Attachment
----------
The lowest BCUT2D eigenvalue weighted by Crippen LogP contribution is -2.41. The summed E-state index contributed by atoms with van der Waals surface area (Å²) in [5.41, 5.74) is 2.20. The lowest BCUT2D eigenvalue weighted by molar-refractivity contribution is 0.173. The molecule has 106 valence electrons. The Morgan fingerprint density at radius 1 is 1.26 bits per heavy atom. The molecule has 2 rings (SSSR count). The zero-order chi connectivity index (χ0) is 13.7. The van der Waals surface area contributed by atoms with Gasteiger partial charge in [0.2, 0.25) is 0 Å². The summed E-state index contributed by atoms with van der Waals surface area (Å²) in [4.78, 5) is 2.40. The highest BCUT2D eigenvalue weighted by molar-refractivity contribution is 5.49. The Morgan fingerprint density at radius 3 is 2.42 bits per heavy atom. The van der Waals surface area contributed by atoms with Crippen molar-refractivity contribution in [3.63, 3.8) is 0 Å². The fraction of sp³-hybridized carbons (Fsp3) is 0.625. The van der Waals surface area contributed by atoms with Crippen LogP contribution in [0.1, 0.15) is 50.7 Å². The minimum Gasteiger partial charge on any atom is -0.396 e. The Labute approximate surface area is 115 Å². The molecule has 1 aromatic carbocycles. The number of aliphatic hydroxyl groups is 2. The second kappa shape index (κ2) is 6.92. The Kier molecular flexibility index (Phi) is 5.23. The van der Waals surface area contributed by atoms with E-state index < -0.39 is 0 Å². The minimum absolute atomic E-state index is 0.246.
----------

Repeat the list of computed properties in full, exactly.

The lowest BCUT2D eigenvalue weighted by Crippen LogP contribution is -2.41. The summed E-state index contributed by atoms with van der Waals surface area (Å²) in [5.41, 5.74) is 2.20. The lowest BCUT2D eigenvalue weighted by molar-refractivity contribution is 0.173. The molecule has 106 valence electrons. The Morgan fingerprint density at radius 1 is 1.26 bits per heavy atom. The molecule has 2 rings (SSSR count). The zero-order chi connectivity index (χ0) is 13.7. The van der Waals surface area contributed by atoms with Gasteiger partial charge in [0.2, 0.25) is 0 Å². The summed E-state index contributed by atoms with van der Waals surface area (Å²) in [4.78, 5) is 2.40. The highest BCUT2D eigenvalue weighted by molar-refractivity contribution is 5.49. The Morgan fingerprint density at radius 3 is 2.42 bits per heavy atom. The van der Waals surface area contributed by atoms with Crippen molar-refractivity contribution in [3.63, 3.8) is 0 Å². The fraction of sp³-hybridized carbons (Fsp3) is 0.625. The van der Waals surface area contributed by atoms with Crippen LogP contribution in [0.1, 0.15) is 50.7 Å². The minimum Gasteiger partial charge on any atom is -0.396 e. The Labute approximate surface area is 115 Å². The molecule has 1 aromatic carbocycles. The number of aliphatic hydroxyl groups is 2. The second kappa shape index (κ2) is 6.92. The Kier molecular flexibility index (Phi) is 5.23. The van der Waals surface area contributed by atoms with E-state index < -0.39 is 0 Å². The minimum absolute atomic E-state index is 0.246.